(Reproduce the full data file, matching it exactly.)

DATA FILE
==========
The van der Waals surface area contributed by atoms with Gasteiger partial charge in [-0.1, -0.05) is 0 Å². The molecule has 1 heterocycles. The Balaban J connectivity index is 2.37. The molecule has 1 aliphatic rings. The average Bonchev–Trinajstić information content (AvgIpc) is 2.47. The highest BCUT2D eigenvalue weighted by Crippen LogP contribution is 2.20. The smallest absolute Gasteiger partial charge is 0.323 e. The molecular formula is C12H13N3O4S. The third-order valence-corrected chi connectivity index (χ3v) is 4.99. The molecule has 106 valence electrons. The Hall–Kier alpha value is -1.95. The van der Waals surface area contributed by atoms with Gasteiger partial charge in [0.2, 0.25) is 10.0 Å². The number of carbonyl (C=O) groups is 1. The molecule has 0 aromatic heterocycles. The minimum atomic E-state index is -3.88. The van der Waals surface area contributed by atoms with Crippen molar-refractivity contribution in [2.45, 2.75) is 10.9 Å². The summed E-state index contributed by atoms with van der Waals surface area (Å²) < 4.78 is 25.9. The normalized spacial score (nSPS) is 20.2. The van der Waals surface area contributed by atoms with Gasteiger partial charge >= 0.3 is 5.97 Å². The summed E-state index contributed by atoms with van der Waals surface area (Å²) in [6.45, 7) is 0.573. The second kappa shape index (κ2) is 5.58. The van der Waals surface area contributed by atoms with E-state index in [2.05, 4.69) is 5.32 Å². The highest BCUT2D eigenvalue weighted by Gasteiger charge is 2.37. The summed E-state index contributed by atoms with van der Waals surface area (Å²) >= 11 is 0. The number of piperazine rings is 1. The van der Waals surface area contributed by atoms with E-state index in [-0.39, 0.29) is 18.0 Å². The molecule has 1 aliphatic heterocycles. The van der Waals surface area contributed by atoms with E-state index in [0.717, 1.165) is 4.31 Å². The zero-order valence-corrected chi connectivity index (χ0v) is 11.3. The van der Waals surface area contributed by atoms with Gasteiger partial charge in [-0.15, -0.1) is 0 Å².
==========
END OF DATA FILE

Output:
The van der Waals surface area contributed by atoms with Gasteiger partial charge in [-0.1, -0.05) is 0 Å². The molecule has 1 heterocycles. The Balaban J connectivity index is 2.37. The molecule has 1 aliphatic rings. The average Bonchev–Trinajstić information content (AvgIpc) is 2.47. The highest BCUT2D eigenvalue weighted by Crippen LogP contribution is 2.20. The smallest absolute Gasteiger partial charge is 0.323 e. The molecular formula is C12H13N3O4S. The third-order valence-corrected chi connectivity index (χ3v) is 4.99. The molecule has 106 valence electrons. The Hall–Kier alpha value is -1.95. The van der Waals surface area contributed by atoms with Gasteiger partial charge in [0.2, 0.25) is 10.0 Å². The number of carbonyl (C=O) groups is 1. The molecule has 0 aromatic heterocycles. The minimum atomic E-state index is -3.88. The van der Waals surface area contributed by atoms with Crippen molar-refractivity contribution in [2.45, 2.75) is 10.9 Å². The summed E-state index contributed by atoms with van der Waals surface area (Å²) < 4.78 is 25.9. The normalized spacial score (nSPS) is 20.2. The van der Waals surface area contributed by atoms with Gasteiger partial charge >= 0.3 is 5.97 Å². The summed E-state index contributed by atoms with van der Waals surface area (Å²) in [6.45, 7) is 0.573. The second kappa shape index (κ2) is 5.58. The van der Waals surface area contributed by atoms with E-state index in [2.05, 4.69) is 5.32 Å². The highest BCUT2D eigenvalue weighted by Gasteiger charge is 2.37. The summed E-state index contributed by atoms with van der Waals surface area (Å²) >= 11 is 0. The number of piperazine rings is 1. The van der Waals surface area contributed by atoms with E-state index in [-0.39, 0.29) is 18.0 Å². The molecule has 1 aliphatic heterocycles. The van der Waals surface area contributed by atoms with E-state index in [0.717, 1.165) is 4.31 Å². The zero-order valence-corrected chi connectivity index (χ0v) is 11.3. The van der Waals surface area contributed by atoms with Gasteiger partial charge in [-0.15, -0.1) is 0 Å².